Tuesday, August 2, 2011

Tennessee Senator Stacey Campfield Responds To "Don't Say Gay" Bill Statement of Governor Haslam

Tennessee State Representative Stacey Campfield (R-Knoxville) is defending his "Don't Say Gay" bill from recent criticism by Tennessee Governor Bill Haslam. Haslam, though seen as a moderate Republican compared to Tennessee's more conservative dominated legislature, came under fire earlier this year from gay rights groups for his signing of HB600, a bill which repealed the city of Nashvilles sexual orientation protection ordinence.

The bill, known nationally as the "Don't Say Gay" bill, prohibits the teaching or mentioning of homosexuality between kindergarten and 8th grade. Though supporters, such as Senator Campfield, assert that the bill is ideologically neutral, and allows families to discuss the sensitive topic of sexuality when parents feel their children are ready, many have noted that the bill actually ostracizes LGBT students since it promotes heterosexuality as the only form of sexuality that can be discussed by teachers.

Governor Haslam, in an interview with the The City Paper's Jeff  Woods, stated his feelings about the "Don't Say Gay" bill,
“The ‘Don’t Say Gay’ bill didn’t pass and probably is never going to pass...‘Don’t Say Gay’ is real sexy and yada yada yada. It’s not going anywhere.
Senator Campfield sharply responded to Governor Haslam's words regarding the bills passage,
"I partially agree with the governor that some in the media have an unhealthy obsession with this bill. But I disagree with the governor saying that it is not going to pass. Families across the state believe this is something that should be discussed with young children in the home, not with some radical in the classroom."\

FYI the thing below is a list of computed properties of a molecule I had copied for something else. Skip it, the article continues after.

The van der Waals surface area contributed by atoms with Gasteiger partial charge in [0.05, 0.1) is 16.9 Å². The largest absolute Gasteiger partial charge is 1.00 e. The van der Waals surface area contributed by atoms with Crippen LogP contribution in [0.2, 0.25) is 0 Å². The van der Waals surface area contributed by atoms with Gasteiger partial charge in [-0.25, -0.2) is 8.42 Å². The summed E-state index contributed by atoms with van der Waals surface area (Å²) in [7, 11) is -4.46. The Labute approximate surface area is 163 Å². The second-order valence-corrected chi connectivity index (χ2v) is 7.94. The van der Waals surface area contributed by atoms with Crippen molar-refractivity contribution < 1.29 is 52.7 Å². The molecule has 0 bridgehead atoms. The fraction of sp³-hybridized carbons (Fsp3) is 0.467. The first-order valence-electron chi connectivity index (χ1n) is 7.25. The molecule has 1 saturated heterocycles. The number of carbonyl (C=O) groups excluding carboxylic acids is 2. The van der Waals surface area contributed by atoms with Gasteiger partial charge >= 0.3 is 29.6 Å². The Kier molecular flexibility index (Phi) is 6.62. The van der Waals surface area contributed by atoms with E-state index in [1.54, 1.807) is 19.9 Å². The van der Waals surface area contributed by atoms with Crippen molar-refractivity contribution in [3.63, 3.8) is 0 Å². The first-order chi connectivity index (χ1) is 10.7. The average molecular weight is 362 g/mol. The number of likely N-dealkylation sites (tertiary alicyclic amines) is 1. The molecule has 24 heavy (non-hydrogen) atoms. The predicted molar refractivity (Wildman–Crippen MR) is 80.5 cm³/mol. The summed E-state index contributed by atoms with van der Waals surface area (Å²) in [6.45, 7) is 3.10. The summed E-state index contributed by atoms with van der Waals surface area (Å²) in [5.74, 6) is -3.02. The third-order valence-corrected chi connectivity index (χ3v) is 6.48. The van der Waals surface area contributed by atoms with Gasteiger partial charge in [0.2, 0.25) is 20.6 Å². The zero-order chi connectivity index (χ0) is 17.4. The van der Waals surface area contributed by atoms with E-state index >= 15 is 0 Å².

The President of the Tennessee Equality Project, Chris Sanders, responded to the Governors words as well, stating on the TEP website,
 First, it's good to know the Governor doesn't think the bill will pass. It did, however, pass in a modified form in the Senate. I hope the Governor shares his views with Rep. Bill Dunn in the House. Second, the Governor's right when he says that "somethings wrong with that picture." But it's not the media coverage. It is a public outrage when Tennessee lawmakers try to disappear an entire group of people in our public schools and make life more difficult for gay, lesbian, bisexual, and transgender students. The media is naturally going to cover that. What's wrong with the picture is legislative leadership that won't rein in their extreme members who push such bills

1 comment:

  1. This bill makes me think of the Minnesota district where all of those kids have committed suicide under a similar ordinance (i.e. school personnel aren't allowed to talk about homosexuality). I fear Tennessee's LGBT youth may suffer a similar fate.



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